CREDOS:Most Beautiful Word—III
It was still possible that Terry could die also.
For several days the doctors tried in vain to stop his brain from swelling.
And day after day the only word was: “We don’t know what the extent of his injuries will be.”
But whatever kind of life Terry would have, as his mother-the one who gave him life-I would be there for him.
For weeks I slept on a couch in a waiting room. Jerry came often with the other kids. Together, we kept praying and reassuring Terry to hang in there.
After a few weeks, Sandy and I worked out a routine where we took turns being with Terry.
Although visiting hours were over at 8 p.m., the nurses let us stay much later.
After a couple of months, they also let us sleep in the nurses’ dorm next to the hospital.
Toward the end of October, the doctor told us that there was no longer any reason to keep Terry
in the hospital.
He was still in a coma, so he needed to be moved to a nursing home. I had not given up hope, but the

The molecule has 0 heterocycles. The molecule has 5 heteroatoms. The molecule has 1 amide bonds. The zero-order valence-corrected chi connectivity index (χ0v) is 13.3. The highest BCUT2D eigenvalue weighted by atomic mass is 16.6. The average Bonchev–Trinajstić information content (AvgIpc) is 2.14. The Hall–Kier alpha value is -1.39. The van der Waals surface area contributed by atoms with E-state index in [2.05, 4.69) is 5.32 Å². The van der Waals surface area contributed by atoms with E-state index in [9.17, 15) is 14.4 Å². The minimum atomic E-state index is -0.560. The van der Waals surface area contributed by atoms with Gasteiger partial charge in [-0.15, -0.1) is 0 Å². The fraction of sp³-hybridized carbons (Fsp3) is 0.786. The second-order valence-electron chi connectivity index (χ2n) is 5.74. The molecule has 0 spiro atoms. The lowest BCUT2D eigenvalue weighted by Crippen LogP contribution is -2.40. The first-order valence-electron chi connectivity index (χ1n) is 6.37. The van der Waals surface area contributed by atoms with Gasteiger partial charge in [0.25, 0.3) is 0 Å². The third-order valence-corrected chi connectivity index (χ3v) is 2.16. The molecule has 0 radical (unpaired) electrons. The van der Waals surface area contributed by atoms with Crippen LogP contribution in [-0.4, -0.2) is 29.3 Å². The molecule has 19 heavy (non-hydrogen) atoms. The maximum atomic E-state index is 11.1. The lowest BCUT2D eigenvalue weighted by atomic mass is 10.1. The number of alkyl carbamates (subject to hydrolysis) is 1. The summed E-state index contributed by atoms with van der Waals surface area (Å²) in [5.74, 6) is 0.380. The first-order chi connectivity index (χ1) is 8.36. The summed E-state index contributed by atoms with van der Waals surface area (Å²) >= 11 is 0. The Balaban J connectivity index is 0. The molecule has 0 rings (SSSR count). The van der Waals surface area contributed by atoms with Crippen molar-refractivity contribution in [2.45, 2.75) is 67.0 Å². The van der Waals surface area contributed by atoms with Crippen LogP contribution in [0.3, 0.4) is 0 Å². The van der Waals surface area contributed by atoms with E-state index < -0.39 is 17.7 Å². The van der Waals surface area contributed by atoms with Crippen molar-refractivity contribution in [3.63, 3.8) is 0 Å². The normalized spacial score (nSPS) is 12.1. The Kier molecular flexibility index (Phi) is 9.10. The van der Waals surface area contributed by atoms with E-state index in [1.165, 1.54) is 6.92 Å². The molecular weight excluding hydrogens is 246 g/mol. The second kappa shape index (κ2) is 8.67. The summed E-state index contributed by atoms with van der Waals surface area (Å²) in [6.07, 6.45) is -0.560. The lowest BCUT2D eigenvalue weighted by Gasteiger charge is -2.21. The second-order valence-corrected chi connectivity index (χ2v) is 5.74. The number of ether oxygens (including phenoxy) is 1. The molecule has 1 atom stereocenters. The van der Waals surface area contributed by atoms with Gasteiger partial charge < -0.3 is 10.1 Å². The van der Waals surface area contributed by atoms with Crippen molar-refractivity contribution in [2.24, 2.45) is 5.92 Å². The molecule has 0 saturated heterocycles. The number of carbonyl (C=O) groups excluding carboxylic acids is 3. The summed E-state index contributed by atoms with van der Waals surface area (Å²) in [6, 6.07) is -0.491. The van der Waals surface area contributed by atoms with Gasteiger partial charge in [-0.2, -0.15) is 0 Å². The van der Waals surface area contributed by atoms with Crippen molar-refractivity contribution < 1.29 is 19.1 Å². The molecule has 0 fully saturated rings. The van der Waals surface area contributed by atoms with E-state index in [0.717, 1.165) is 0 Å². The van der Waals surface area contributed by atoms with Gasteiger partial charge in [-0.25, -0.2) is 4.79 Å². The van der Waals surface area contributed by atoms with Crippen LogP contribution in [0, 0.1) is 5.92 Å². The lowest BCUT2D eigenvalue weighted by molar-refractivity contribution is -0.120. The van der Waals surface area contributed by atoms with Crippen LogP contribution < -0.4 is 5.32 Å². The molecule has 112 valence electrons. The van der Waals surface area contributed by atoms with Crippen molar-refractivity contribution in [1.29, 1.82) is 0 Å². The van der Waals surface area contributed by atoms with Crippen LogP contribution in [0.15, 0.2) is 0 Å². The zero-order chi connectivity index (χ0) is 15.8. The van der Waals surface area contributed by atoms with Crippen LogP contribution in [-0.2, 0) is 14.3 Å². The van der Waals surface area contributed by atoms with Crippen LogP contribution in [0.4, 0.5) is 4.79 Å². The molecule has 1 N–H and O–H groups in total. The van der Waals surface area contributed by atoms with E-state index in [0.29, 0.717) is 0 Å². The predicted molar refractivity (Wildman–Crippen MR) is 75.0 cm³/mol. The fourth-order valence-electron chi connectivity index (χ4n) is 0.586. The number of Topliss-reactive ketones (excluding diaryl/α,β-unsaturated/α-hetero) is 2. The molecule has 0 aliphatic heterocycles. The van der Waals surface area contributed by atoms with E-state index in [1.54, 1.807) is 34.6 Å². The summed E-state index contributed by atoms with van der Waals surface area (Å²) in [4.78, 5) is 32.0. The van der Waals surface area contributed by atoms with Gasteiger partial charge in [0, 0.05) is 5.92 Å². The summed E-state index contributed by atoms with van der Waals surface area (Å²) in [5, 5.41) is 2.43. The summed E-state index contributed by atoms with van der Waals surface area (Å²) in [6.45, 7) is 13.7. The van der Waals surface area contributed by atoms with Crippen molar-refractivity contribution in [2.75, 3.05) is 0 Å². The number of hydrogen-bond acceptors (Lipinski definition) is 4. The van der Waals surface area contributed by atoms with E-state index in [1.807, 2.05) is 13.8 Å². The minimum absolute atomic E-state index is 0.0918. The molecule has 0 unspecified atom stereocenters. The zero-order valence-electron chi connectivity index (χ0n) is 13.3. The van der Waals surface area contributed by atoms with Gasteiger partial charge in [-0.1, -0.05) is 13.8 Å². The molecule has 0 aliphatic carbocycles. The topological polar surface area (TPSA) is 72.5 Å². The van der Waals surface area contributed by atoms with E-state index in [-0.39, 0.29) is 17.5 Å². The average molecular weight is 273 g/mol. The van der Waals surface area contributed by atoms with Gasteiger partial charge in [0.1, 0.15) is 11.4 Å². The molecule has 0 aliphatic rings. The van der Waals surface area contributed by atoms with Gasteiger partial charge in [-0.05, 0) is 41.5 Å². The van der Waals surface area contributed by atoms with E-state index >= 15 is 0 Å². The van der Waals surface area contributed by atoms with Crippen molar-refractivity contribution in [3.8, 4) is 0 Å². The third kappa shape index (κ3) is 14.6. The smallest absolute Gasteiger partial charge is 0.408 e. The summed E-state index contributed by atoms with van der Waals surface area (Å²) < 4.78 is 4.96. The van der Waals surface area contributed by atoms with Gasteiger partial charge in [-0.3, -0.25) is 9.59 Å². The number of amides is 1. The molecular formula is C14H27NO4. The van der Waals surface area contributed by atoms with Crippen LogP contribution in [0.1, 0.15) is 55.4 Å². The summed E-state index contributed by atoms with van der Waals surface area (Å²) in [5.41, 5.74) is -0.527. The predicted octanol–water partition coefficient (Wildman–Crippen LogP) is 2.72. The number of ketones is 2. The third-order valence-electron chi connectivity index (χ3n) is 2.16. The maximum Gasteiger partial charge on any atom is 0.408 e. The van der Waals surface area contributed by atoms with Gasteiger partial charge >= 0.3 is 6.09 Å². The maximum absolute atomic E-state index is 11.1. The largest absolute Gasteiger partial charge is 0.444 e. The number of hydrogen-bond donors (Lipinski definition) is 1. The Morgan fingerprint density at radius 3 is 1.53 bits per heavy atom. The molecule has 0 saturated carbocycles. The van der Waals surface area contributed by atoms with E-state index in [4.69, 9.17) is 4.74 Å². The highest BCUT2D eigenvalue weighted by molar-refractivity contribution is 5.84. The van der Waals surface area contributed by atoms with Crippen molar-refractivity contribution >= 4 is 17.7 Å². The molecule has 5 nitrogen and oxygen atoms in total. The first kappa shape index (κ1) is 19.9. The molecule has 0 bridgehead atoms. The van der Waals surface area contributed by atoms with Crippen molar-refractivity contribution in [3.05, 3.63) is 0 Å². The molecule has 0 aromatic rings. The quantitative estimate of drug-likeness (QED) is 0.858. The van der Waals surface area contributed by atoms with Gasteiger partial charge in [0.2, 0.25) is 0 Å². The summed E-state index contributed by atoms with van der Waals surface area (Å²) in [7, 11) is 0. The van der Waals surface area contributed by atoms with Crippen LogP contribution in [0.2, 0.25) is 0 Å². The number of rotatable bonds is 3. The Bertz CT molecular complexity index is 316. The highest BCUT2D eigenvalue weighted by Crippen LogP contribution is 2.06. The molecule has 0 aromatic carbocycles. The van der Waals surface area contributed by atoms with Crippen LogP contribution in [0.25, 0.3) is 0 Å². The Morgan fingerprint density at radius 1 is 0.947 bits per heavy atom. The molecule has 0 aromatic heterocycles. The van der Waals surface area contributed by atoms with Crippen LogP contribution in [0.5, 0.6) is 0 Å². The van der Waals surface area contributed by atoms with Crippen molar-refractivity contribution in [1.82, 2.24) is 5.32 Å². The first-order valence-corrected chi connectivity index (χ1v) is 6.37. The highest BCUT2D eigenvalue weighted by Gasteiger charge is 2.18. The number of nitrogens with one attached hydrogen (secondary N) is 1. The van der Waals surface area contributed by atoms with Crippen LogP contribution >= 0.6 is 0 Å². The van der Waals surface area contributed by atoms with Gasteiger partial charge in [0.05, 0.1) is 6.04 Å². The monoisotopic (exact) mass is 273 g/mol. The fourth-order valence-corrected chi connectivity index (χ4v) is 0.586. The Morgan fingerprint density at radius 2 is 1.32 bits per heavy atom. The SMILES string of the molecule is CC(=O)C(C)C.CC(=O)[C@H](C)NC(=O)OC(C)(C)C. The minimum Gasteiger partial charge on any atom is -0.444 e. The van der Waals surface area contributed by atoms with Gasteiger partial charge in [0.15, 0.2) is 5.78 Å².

doctors could do no more for him.
Terry was placed in a nursing home two hours away from our house. At this point, people started losing hope. Some questioned if perhaps it would have been better for Terry to have died in the accident.
If he never came out of the coma, was my desire to keep him alive selfish? I did not want to let him go, and yet, what did Terry want?
I began asking God what He wanted. “Lord, I love Terry and I want You to heal him, but Your will be done,”
I started praying. “I trust in you, God.” In the midst of my pain, I began to feel some peace.
If Terry continued to live, it would be because God wanted Him to.